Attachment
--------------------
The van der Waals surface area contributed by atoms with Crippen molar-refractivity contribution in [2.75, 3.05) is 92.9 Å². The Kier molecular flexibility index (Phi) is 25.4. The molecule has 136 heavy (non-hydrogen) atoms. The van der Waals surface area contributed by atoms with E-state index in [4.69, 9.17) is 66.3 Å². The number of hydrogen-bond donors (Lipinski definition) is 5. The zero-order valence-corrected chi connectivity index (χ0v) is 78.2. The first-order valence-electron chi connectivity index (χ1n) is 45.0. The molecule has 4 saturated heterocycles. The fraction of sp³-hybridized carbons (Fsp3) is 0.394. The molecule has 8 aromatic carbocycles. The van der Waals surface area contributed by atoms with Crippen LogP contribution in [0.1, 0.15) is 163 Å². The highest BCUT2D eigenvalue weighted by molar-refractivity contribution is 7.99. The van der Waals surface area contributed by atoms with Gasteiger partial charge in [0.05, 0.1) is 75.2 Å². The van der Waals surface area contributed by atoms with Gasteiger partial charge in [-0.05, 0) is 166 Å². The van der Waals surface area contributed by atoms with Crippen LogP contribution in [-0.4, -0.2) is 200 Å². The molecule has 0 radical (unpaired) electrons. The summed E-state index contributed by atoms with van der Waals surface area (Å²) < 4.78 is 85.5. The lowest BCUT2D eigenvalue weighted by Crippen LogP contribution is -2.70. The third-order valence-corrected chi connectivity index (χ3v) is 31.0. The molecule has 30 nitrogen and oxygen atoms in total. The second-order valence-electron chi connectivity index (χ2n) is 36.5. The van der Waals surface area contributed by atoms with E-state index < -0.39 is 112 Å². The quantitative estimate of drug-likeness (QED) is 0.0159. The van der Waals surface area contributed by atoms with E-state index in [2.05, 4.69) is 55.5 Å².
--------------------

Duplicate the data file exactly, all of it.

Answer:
The van der Waals surface area contributed by atoms with Crippen molar-refractivity contribution in [2.75, 3.05) is 92.9 Å². The Kier molecular flexibility index (Phi) is 25.4. The molecule has 136 heavy (non-hydrogen) atoms. The van der Waals surface area contributed by atoms with E-state index in [4.69, 9.17) is 66.3 Å². The number of hydrogen-bond donors (Lipinski definition) is 5. The zero-order valence-corrected chi connectivity index (χ0v) is 78.2. The first-order valence-electron chi connectivity index (χ1n) is 45.0. The molecule has 4 saturated heterocycles. The fraction of sp³-hybridized carbons (Fsp3) is 0.394. The molecule has 8 aromatic carbocycles. The van der Waals surface area contributed by atoms with Crippen LogP contribution in [0.1, 0.15) is 163 Å². The highest BCUT2D eigenvalue weighted by molar-refractivity contribution is 7.99. The van der Waals surface area contributed by atoms with Gasteiger partial charge in [0.05, 0.1) is 75.2 Å². The van der Waals surface area contributed by atoms with Gasteiger partial charge in [-0.05, 0) is 166 Å². The van der Waals surface area contributed by atoms with Crippen LogP contribution in [-0.4, -0.2) is 200 Å². The molecule has 0 radical (unpaired) electrons. The summed E-state index contributed by atoms with van der Waals surface area (Å²) < 4.78 is 85.5. The lowest BCUT2D eigenvalue weighted by Crippen LogP contribution is -2.70. The third-order valence-corrected chi connectivity index (χ3v) is 31.0. The molecule has 30 nitrogen and oxygen atoms in total. The second-order valence-electron chi connectivity index (χ2n) is 36.5. The van der Waals surface area contributed by atoms with E-state index < -0.39 is 112 Å². The quantitative estimate of drug-likeness (QED) is 0.0159. The van der Waals surface area contributed by atoms with E-state index in [2.05, 4.69) is 55.5 Å².